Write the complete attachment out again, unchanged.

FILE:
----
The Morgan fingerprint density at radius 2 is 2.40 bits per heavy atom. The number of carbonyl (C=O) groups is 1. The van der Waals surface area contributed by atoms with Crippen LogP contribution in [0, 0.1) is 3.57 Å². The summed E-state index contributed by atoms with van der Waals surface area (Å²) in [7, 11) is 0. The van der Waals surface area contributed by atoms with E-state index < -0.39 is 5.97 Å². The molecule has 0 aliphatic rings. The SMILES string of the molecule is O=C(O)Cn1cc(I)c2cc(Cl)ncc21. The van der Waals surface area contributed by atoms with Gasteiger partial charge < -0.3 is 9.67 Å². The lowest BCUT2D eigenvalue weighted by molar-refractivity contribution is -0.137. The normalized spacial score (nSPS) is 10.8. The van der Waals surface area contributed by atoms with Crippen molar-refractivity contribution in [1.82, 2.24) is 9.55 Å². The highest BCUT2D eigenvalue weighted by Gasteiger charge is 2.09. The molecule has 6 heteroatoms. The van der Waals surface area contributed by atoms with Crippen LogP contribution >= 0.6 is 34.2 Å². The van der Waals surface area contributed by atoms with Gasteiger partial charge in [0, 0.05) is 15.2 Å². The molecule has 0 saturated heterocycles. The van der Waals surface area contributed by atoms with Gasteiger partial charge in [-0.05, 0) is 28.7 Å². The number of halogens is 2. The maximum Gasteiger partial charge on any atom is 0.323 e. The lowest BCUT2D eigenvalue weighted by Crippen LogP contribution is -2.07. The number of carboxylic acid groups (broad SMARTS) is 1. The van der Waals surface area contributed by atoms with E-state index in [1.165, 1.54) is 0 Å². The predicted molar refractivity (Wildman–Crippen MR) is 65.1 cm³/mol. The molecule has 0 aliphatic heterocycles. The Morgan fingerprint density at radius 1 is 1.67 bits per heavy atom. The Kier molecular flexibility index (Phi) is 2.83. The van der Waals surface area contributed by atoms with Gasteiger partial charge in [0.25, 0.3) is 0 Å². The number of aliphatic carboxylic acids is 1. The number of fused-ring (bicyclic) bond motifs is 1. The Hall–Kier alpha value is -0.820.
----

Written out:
The Morgan fingerprint density at radius 2 is 2.40 bits per heavy atom. The number of carbonyl (C=O) groups is 1. The van der Waals surface area contributed by atoms with Crippen LogP contribution in [0, 0.1) is 3.57 Å². The summed E-state index contributed by atoms with van der Waals surface area (Å²) in [7, 11) is 0. The van der Waals surface area contributed by atoms with E-state index < -0.39 is 5.97 Å². The molecule has 0 aliphatic rings. The SMILES string of the molecule is O=C(O)Cn1cc(I)c2cc(Cl)ncc21. The van der Waals surface area contributed by atoms with Gasteiger partial charge < -0.3 is 9.67 Å². The lowest BCUT2D eigenvalue weighted by molar-refractivity contribution is -0.137. The normalized spacial score (nSPS) is 10.8. The van der Waals surface area contributed by atoms with Crippen molar-refractivity contribution in [1.82, 2.24) is 9.55 Å². The highest BCUT2D eigenvalue weighted by Gasteiger charge is 2.09. The molecule has 6 heteroatoms. The van der Waals surface area contributed by atoms with Crippen LogP contribution >= 0.6 is 34.2 Å². The van der Waals surface area contributed by atoms with Gasteiger partial charge in [0, 0.05) is 15.2 Å². The molecule has 0 saturated heterocycles. The van der Waals surface area contributed by atoms with Gasteiger partial charge in [-0.05, 0) is 28.7 Å². The number of halogens is 2. The maximum Gasteiger partial charge on any atom is 0.323 e. The lowest BCUT2D eigenvalue weighted by Crippen LogP contribution is -2.07. The number of carboxylic acid groups (broad SMARTS) is 1. The van der Waals surface area contributed by atoms with E-state index in [1.165, 1.54) is 0 Å². The predicted molar refractivity (Wildman–Crippen MR) is 65.1 cm³/mol. The molecule has 0 aliphatic heterocycles. The Morgan fingerprint density at radius 1 is 1.67 bits per heavy atom. The Kier molecular flexibility index (Phi) is 2.83. The van der Waals surface area contributed by atoms with Gasteiger partial charge in [0.25, 0.3) is 0 Å². The number of aliphatic carboxylic acids is 1. The number of fused-ring (bicyclic) bond motifs is 1. The Hall–Kier alpha value is -0.820.